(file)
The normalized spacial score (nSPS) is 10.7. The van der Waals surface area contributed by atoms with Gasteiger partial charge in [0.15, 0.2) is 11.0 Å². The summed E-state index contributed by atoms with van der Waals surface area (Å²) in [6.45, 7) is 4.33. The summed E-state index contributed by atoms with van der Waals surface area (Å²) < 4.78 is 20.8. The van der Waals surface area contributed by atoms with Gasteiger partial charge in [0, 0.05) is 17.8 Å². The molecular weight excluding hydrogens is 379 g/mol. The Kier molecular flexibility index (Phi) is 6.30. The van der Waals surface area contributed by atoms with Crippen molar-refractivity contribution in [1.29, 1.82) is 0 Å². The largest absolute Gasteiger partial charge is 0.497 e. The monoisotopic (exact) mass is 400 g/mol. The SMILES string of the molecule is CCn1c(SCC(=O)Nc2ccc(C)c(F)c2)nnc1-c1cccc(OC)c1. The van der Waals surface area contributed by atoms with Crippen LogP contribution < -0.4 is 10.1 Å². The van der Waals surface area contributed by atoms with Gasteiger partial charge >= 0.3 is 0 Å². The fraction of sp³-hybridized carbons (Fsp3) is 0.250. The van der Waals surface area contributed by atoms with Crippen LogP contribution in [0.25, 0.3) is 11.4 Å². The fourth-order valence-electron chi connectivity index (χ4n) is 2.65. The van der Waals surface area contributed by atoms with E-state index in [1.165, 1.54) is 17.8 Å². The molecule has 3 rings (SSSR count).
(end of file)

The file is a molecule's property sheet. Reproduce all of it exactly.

The normalized spacial score (nSPS) is 10.7. The van der Waals surface area contributed by atoms with Gasteiger partial charge in [0.15, 0.2) is 11.0 Å². The summed E-state index contributed by atoms with van der Waals surface area (Å²) in [6.45, 7) is 4.33. The summed E-state index contributed by atoms with van der Waals surface area (Å²) < 4.78 is 20.8. The van der Waals surface area contributed by atoms with Gasteiger partial charge in [0, 0.05) is 17.8 Å². The molecular weight excluding hydrogens is 379 g/mol. The Kier molecular flexibility index (Phi) is 6.30. The van der Waals surface area contributed by atoms with Crippen molar-refractivity contribution in [1.29, 1.82) is 0 Å². The largest absolute Gasteiger partial charge is 0.497 e. The monoisotopic (exact) mass is 400 g/mol. The SMILES string of the molecule is CCn1c(SCC(=O)Nc2ccc(C)c(F)c2)nnc1-c1cccc(OC)c1. The van der Waals surface area contributed by atoms with Crippen LogP contribution < -0.4 is 10.1 Å². The van der Waals surface area contributed by atoms with Gasteiger partial charge >= 0.3 is 0 Å². The fraction of sp³-hybridized carbons (Fsp3) is 0.250. The van der Waals surface area contributed by atoms with Crippen LogP contribution in [0.25, 0.3) is 11.4 Å². The fourth-order valence-electron chi connectivity index (χ4n) is 2.65. The van der Waals surface area contributed by atoms with E-state index in [1.165, 1.54) is 17.8 Å². The molecule has 3 rings (SSSR count).